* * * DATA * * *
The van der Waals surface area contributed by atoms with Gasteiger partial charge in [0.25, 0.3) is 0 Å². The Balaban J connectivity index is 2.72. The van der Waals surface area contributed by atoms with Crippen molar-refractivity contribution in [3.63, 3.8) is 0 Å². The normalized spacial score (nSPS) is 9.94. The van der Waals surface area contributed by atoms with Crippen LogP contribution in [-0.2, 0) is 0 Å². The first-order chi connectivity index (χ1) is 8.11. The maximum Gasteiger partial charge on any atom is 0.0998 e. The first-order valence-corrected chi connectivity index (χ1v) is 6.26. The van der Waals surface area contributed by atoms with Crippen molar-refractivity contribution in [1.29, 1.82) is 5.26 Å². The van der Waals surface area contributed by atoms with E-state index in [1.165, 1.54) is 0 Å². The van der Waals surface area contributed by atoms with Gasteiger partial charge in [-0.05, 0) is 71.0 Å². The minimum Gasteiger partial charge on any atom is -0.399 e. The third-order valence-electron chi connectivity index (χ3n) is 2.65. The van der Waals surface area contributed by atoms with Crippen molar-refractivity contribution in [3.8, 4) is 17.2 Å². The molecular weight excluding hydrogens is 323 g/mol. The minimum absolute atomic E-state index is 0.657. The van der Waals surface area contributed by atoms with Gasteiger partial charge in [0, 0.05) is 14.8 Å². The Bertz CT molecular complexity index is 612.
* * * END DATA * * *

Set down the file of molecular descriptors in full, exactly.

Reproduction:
The van der Waals surface area contributed by atoms with Gasteiger partial charge in [0.25, 0.3) is 0 Å². The Balaban J connectivity index is 2.72. The van der Waals surface area contributed by atoms with Crippen molar-refractivity contribution in [3.63, 3.8) is 0 Å². The normalized spacial score (nSPS) is 9.94. The van der Waals surface area contributed by atoms with Crippen LogP contribution in [-0.2, 0) is 0 Å². The first-order chi connectivity index (χ1) is 8.11. The maximum Gasteiger partial charge on any atom is 0.0998 e. The first-order valence-corrected chi connectivity index (χ1v) is 6.26. The van der Waals surface area contributed by atoms with Crippen molar-refractivity contribution in [1.29, 1.82) is 5.26 Å². The van der Waals surface area contributed by atoms with E-state index in [1.165, 1.54) is 0 Å². The van der Waals surface area contributed by atoms with Gasteiger partial charge in [-0.05, 0) is 71.0 Å². The minimum Gasteiger partial charge on any atom is -0.399 e. The third-order valence-electron chi connectivity index (χ3n) is 2.65. The van der Waals surface area contributed by atoms with Crippen molar-refractivity contribution in [3.8, 4) is 17.2 Å². The molecular weight excluding hydrogens is 323 g/mol. The minimum absolute atomic E-state index is 0.657. The van der Waals surface area contributed by atoms with Gasteiger partial charge in [0, 0.05) is 14.8 Å². The Bertz CT molecular complexity index is 612.